Thank you so much Andrea! I’m touched by your comment about my writing; it was one of my weakest parts when I first started blogging. I think you’d love these cookies, and since I still have a small stash of pumpkin purée (and am still stocking up!), maybe we can bake them when we get together this month! 🙂 (And the little lady is curled up behind me on my desk chair as I type this… Such a cutie!)
I really enjoyed reading this post. I thought that it was interesting how you added more pumpkin in as a substitute for the eggs. Great idea!
You also talk about how you melted the butter to increase the softness of the cookie. When you melt the butter, do you have to wait for it to cool before you put it in the wet ingredients or does it not matter? Also, do you suggest always melting butter for cookie recipes? I just thought that was a great idea instead of always having to soften the butter in a recipe. And what an easy way to achieve a soft, chewy cookie! 🙂
Thank Katy, I’m glad you enjoyed it! When I melt butter for cookies, I usually like to allow it to cool to (close to) room temperature. I generally melt it first before assembling any other ingredients so it can cool on the countertop, but if I’m in a rush, I’ll stick the bowl in the fridge (or freezer) for a few minutes to speed up the process. For this particular recipe, the butter temperature doesn’t matter as much, but in recipes with eggs, it really helps to let it cool. Otherwise, the eggs rapidly chill the butter for you, creating tiny bits of solid butter in the process!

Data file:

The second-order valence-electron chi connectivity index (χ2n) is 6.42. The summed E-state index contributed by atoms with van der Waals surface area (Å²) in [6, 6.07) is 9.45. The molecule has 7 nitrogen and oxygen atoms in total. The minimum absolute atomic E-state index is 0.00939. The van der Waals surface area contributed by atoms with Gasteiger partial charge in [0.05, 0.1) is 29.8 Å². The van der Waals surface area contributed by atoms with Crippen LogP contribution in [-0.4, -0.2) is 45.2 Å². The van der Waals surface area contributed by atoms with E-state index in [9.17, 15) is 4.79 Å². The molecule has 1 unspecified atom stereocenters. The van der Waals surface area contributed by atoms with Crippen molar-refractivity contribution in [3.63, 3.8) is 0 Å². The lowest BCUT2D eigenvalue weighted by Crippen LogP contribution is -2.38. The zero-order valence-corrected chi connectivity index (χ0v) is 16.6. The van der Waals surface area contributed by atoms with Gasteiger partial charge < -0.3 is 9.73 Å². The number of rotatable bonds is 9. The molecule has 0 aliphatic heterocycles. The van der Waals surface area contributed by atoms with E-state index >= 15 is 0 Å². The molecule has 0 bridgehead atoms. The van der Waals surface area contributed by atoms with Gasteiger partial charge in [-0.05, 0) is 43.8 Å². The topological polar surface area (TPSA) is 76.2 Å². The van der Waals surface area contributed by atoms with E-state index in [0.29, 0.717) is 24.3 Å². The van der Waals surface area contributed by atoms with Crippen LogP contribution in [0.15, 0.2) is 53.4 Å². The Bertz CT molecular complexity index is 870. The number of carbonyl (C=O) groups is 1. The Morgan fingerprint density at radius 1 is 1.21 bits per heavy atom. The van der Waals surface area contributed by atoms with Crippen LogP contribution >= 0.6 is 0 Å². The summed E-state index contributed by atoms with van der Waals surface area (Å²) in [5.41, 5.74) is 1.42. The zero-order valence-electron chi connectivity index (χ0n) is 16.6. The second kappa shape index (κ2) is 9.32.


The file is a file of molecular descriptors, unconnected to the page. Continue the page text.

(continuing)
I wouldn’t advise melting butter for all cookie recipes. Some of them require creaming with sugar for textural reasons, but I think that it’d be fine for many “sturdier” recipes like oatmeal raisin or peanut butter. If in doubt, just follow the recipe’s directions! 🙂
Thanks for the reply and the info!
You’re welcome Katy! Happy baking! 🙂
If I eat one, then I eat eight….but it is worth it!
If I counted correctly, only 7… 😉 But since you enjoyed them so much, they might make an appearance at Christmas too!
Hari Chandana says...
Lovely cookies.. loved the 3rd pic a lot 🙂
Thank you Hari! I had just purchased the plate that morning and was really excited to use it in a photo shoot. I’m happy to hear that you loved that image!